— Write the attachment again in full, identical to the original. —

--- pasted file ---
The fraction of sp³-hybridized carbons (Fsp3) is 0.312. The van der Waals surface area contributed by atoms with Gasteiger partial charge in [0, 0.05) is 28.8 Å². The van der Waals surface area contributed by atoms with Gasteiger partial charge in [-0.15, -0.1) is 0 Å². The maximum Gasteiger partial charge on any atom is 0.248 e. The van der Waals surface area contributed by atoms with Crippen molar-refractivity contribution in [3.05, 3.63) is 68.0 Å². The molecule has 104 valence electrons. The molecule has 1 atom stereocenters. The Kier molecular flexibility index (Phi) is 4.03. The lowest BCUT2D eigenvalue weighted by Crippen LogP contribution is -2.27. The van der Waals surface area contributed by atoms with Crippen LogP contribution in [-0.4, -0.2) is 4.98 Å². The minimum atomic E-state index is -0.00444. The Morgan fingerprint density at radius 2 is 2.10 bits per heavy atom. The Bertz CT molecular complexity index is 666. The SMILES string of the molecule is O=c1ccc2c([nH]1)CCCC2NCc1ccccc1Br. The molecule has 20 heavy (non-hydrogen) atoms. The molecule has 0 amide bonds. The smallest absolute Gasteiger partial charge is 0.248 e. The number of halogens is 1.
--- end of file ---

The fraction of sp³-hybridized carbons (Fsp3) is 0.312. The van der Waals surface area contributed by atoms with Gasteiger partial charge in [0, 0.05) is 28.8 Å². The van der Waals surface area contributed by atoms with Gasteiger partial charge in [-0.15, -0.1) is 0 Å². The maximum Gasteiger partial charge on any atom is 0.248 e. The van der Waals surface area contributed by atoms with Crippen molar-refractivity contribution in [3.05, 3.63) is 68.0 Å². The molecule has 104 valence electrons. The molecule has 1 atom stereocenters. The Kier molecular flexibility index (Phi) is 4.03. The lowest BCUT2D eigenvalue weighted by Crippen LogP contribution is -2.27. The van der Waals surface area contributed by atoms with Crippen LogP contribution in [-0.4, -0.2) is 4.98 Å². The minimum atomic E-state index is -0.00444. The Morgan fingerprint density at radius 2 is 2.10 bits per heavy atom. The Bertz CT molecular complexity index is 666. The SMILES string of the molecule is O=c1ccc2c([nH]1)CCCC2NCc1ccccc1Br. The molecule has 20 heavy (non-hydrogen) atoms. The molecule has 0 amide bonds. The smallest absolute Gasteiger partial charge is 0.248 e. The number of halogens is 1.